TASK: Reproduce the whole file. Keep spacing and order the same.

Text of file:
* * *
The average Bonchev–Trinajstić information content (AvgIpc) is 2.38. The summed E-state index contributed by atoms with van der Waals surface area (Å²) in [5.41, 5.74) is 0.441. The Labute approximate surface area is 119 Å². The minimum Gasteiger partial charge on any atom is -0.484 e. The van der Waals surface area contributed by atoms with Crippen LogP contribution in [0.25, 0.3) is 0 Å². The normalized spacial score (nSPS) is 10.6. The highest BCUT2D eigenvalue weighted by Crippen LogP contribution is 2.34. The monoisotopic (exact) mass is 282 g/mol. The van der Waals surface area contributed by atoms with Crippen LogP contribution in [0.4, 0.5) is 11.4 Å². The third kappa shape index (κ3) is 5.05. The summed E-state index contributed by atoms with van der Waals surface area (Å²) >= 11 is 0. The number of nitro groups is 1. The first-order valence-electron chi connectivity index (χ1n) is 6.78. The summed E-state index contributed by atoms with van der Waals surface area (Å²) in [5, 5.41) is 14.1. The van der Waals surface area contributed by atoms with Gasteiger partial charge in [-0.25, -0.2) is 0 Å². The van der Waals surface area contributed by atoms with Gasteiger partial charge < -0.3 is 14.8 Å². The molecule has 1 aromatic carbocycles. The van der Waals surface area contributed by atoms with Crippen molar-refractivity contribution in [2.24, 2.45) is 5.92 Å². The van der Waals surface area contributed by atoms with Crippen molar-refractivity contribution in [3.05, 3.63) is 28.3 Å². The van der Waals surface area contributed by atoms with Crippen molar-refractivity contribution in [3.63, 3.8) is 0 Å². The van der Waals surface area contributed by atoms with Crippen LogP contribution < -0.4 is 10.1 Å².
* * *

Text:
The average Bonchev–Trinajstić information content (AvgIpc) is 2.38. The summed E-state index contributed by atoms with van der Waals surface area (Å²) in [5.41, 5.74) is 0.441. The Labute approximate surface area is 119 Å². The minimum Gasteiger partial charge on any atom is -0.484 e. The van der Waals surface area contributed by atoms with Crippen LogP contribution in [0.25, 0.3) is 0 Å². The normalized spacial score (nSPS) is 10.6. The highest BCUT2D eigenvalue weighted by Crippen LogP contribution is 2.34. The monoisotopic (exact) mass is 282 g/mol. The van der Waals surface area contributed by atoms with Crippen LogP contribution in [0.4, 0.5) is 11.4 Å². The third kappa shape index (κ3) is 5.05. The summed E-state index contributed by atoms with van der Waals surface area (Å²) >= 11 is 0. The number of nitro groups is 1. The first-order valence-electron chi connectivity index (χ1n) is 6.78. The summed E-state index contributed by atoms with van der Waals surface area (Å²) in [5, 5.41) is 14.1. The van der Waals surface area contributed by atoms with Gasteiger partial charge in [-0.25, -0.2) is 0 Å². The van der Waals surface area contributed by atoms with Gasteiger partial charge < -0.3 is 14.8 Å². The molecule has 1 aromatic carbocycles. The van der Waals surface area contributed by atoms with Crippen molar-refractivity contribution in [2.24, 2.45) is 5.92 Å². The van der Waals surface area contributed by atoms with Crippen molar-refractivity contribution in [3.05, 3.63) is 28.3 Å². The van der Waals surface area contributed by atoms with Crippen molar-refractivity contribution in [3.63, 3.8) is 0 Å². The van der Waals surface area contributed by atoms with Crippen LogP contribution < -0.4 is 10.1 Å².